Picture Me: A Model’s Diary (2009)
★★★ / ★★★★
Sara Ziff and Ole Schell’s documentary focused on Ziff’s journey as a fashion model from when she was eighteen years old on her first flight to Paris until she was twenty-three with prospects of attending Columbia University. Sara didn’t plan on becoming a model. Her parents valued education and she thought she was eventually going to follow their footsteps. But when she was approached by a photographer on the street and asked if she was a model, her life changed. Before she knew it, she was traveling all over the globe and getting paid $80,000 per job. But was the money worth losing her health and sanity? “Picture Me: A Model’s Diary” is the kind of film I would recommend to anyone thinking of entering the fashion industry. While it did acknowledge that being a model did have its perks like having a healthy salary (assuming the model eventually becomes an “it” girl which is a rarity), it was more concerned about showing us the ugly side of modeling and what magazines and television channels dedicated to fashion purposefully hide from us. By interviewing actual models, allowing their faces to be shown, and sharing their painful experiences with sexual harassment, the film successfully highlighted the exploitation inherent to the business. It also tackled issues like eating disorder and body image, drugs as a tool for a model to have the energy to keep going from one show to another, and modeling agencies hiring girls as young as fourteen years old but ultimately failing to protect them from elements that no young person should be exposed to. The latter was of special interest because the fashion industry loves to use very skinny and tall girls with no breasts and no hips because the dress just hangs on the body. But is it morally right to put such young girls in fashion shows where they were expected to get naked backstage in which photographers were free to take pictures and watch them undress? How is that different from watching child pornography? I admired the film because it wasn’t afraid to ask difficult questions. Furthermore, the documentary surprised me when it acknowledged how Ziff’s salary affected her relationship with her boyfriend (Schell) and her family’s opinion of her earning more money than them. On one hand, Schell was proud of Sara and said things like, “I’ve never held so much money in my hand!” On the flipside, there certainly was jealousy there. On their trip to Las Vegas, Sara asked her boyfriend why he never paid for her. He claimed that he did. Sara was reluctant to discuss it further because the camera was on. It was real and it felt incredibly awkward to watch. I do have favorite fashion models. I follow them on Twitter and read their blogs. With all their traveling, photoshoots, and runway work, it’s easy to admire them. But then there are moments when a model would Tweet about being so exhausted and not having eaten for almost twenty-four hours other than some candy or a piece of bread and a cup of coffee. Then I’m reminded of the models, both male and female, who decided to take their own lives. Maybe “being pretty and on time” is not the only requirement in becoming a model.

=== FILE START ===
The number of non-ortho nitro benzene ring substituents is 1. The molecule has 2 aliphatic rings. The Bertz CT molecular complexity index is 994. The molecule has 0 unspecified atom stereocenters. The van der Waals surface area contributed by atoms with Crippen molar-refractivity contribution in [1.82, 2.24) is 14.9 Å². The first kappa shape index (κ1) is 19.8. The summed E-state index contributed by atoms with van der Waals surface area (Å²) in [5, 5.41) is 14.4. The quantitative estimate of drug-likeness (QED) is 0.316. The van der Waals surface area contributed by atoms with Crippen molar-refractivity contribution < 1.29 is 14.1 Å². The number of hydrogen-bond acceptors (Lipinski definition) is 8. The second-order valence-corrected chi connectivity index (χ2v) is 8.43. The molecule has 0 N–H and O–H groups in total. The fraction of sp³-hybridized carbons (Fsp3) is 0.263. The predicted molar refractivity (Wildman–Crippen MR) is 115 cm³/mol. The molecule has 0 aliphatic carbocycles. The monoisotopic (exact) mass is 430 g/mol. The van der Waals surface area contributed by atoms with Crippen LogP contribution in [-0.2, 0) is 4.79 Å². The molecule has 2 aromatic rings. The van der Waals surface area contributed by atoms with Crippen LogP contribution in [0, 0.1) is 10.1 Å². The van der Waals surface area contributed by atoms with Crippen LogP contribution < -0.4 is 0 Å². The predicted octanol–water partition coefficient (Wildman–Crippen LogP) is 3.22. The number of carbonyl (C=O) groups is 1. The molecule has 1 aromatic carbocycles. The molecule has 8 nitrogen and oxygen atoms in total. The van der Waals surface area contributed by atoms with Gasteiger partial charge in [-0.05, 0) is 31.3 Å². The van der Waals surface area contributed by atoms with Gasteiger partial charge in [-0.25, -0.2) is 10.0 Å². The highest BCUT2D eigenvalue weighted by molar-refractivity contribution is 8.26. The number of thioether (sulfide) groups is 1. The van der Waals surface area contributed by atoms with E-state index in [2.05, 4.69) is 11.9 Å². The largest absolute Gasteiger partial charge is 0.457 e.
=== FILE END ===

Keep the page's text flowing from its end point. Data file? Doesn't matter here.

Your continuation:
★★ / ★★★★